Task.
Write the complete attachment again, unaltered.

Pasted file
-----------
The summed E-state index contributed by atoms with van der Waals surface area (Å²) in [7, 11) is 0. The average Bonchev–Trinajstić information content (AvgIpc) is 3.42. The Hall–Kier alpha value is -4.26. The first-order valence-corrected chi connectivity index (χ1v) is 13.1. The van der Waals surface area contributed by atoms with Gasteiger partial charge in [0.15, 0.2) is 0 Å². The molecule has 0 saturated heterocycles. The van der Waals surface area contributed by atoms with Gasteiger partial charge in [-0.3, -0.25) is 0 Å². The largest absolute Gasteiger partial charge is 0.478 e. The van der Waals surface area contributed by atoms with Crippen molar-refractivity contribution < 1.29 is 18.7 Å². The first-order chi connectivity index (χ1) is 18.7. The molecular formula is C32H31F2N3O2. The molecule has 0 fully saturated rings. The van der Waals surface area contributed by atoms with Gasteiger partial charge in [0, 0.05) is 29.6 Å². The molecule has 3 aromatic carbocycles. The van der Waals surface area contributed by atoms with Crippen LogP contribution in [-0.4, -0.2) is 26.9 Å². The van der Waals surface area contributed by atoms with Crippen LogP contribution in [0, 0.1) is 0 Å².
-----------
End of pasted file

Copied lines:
The summed E-state index contributed by atoms with van der Waals surface area (Å²) in [7, 11) is 0. The average Bonchev–Trinajstić information content (AvgIpc) is 3.42. The Hall–Kier alpha value is -4.26. The first-order valence-corrected chi connectivity index (χ1v) is 13.1. The van der Waals surface area contributed by atoms with Gasteiger partial charge in [0.15, 0.2) is 0 Å². The molecule has 0 saturated heterocycles. The van der Waals surface area contributed by atoms with Gasteiger partial charge in [-0.3, -0.25) is 0 Å². The largest absolute Gasteiger partial charge is 0.478 e. The van der Waals surface area contributed by atoms with Crippen molar-refractivity contribution < 1.29 is 18.7 Å². The first-order chi connectivity index (χ1) is 18.7. The molecular formula is C32H31F2N3O2. The molecule has 0 fully saturated rings. The van der Waals surface area contributed by atoms with Gasteiger partial charge in [0, 0.05) is 29.6 Å². The molecule has 3 aromatic carbocycles. The van der Waals surface area contributed by atoms with Crippen LogP contribution in [-0.4, -0.2) is 26.9 Å². The van der Waals surface area contributed by atoms with Crippen LogP contribution in [0, 0.1) is 0 Å².